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Straight from the Specialists

The benefits of falling oil prices for India

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(Any opinions expressed here are those of the author and not necessarily those of Thomson Reuters)

The fall in global oil prices couldn’t have come at a more opportune time for India. In August, oil imports dropped 15 percent year-on-year, driven primarily by a fall of $10 per barrel in prices. Brent has fallen below $100 over the past month, and could slip further. Increasing supplies from the United States and slowing demand are contributing to the weakness in prices.

This offers India several benefits. First, the scope for elimination of diesel subsidy. While the government has been steadily increasing the retail price of diesel in the domestic market, the fall in oil prices has nearly wiped off the need for subsidised support. Assuming the rupee stays stable, the government has a golden opportunity to market-link diesel prices.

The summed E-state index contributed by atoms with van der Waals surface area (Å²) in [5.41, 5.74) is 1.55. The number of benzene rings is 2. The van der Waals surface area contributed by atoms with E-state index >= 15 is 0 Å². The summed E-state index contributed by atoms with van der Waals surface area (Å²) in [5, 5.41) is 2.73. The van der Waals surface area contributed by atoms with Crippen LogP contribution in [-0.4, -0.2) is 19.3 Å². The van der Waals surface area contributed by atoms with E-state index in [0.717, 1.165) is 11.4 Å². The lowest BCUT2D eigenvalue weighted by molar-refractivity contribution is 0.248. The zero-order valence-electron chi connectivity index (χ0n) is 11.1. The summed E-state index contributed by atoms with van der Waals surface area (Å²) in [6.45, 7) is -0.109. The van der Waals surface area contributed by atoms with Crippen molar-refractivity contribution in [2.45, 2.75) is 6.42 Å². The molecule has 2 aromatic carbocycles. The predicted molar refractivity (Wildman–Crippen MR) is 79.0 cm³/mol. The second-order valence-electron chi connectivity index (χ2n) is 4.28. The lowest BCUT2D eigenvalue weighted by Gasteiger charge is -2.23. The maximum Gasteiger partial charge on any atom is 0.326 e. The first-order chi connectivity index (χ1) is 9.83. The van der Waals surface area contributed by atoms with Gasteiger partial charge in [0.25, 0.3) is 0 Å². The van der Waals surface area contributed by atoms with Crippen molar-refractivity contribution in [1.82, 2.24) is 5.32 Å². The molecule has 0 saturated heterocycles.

Secondly, this would help tame inflation. Falling fuel prices have a direct effect on inflation, whereas indirectly they lower production costs for firms with petroleum-based primary input. Many industries such as paints and packaging are beneficiaries. While we can expect companies from these sectors to retain part of the gains, the rest will get passed on downstream and help lower inflation.

As liquidity dries, time for fundamentals

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(Any opinions expressed here are those of the author and not of Thomson Reuters)

The focus is back where it should be for equity investors – fundamentals.

In the past few years,  markets around the world have swayed to the wave of liquidity unleashed by central banks in a bid to get their economies back on track. The U.S. Federal Reserve, for one, was buying as much as $85 billion of bonds a month since September 2012. But that tap is beginning to taper with the Fed reducing purchases by $10 billion in January and another $10 billion in February.

We feel that this, together with a host of factors at home, sets the stage for a more sanguine approach to equities. I indicated in my note last month that we expect 2014 to be a year of fragile recovery for the Indian economy. The scenario will be similar for Indian equities.

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